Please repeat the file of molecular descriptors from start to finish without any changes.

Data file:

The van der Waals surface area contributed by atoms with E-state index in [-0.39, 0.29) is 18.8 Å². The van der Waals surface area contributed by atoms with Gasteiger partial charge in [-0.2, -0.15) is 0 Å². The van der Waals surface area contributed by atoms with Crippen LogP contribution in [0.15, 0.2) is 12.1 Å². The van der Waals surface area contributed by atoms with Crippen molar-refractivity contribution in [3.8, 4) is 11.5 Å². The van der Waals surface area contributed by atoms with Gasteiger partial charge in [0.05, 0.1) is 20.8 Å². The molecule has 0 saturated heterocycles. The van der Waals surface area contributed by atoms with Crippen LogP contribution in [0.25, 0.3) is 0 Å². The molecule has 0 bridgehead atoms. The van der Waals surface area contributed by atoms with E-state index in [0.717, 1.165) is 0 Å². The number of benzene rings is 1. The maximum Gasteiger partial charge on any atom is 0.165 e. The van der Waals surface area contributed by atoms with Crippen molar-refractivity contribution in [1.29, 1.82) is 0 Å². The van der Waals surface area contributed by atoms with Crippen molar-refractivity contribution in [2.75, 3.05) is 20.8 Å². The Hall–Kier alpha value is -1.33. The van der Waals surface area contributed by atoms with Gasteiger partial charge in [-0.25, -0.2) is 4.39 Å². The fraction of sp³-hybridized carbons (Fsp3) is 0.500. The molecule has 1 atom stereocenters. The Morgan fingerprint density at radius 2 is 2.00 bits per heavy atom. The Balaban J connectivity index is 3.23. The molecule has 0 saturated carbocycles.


The van der Waals surface area contributed by atoms with E-state index in [-0.39, 0.29) is 18.8 Å². The van der Waals surface area contributed by atoms with Gasteiger partial charge in [-0.2, -0.15) is 0 Å². The van der Waals surface area contributed by atoms with Crippen LogP contribution in [0.15, 0.2) is 12.1 Å². The van der Waals surface area contributed by atoms with Crippen molar-refractivity contribution in [3.8, 4) is 11.5 Å². The van der Waals surface area contributed by atoms with Gasteiger partial charge in [0.05, 0.1) is 20.8 Å². The molecule has 0 saturated heterocycles. The van der Waals surface area contributed by atoms with Crippen LogP contribution in [0.25, 0.3) is 0 Å². The molecule has 0 bridgehead atoms. The van der Waals surface area contributed by atoms with E-state index in [0.717, 1.165) is 0 Å². The number of benzene rings is 1. The maximum Gasteiger partial charge on any atom is 0.165 e. The van der Waals surface area contributed by atoms with Crippen molar-refractivity contribution in [1.29, 1.82) is 0 Å². The van der Waals surface area contributed by atoms with Crippen molar-refractivity contribution in [2.75, 3.05) is 20.8 Å². The Hall–Kier alpha value is -1.33. The van der Waals surface area contributed by atoms with Gasteiger partial charge in [-0.25, -0.2) is 4.39 Å². The fraction of sp³-hybridized carbons (Fsp3) is 0.500. The molecule has 1 atom stereocenters. The Morgan fingerprint density at radius 2 is 2.00 bits per heavy atom. The Balaban J connectivity index is 3.23. The molecule has 0 saturated carbocycles.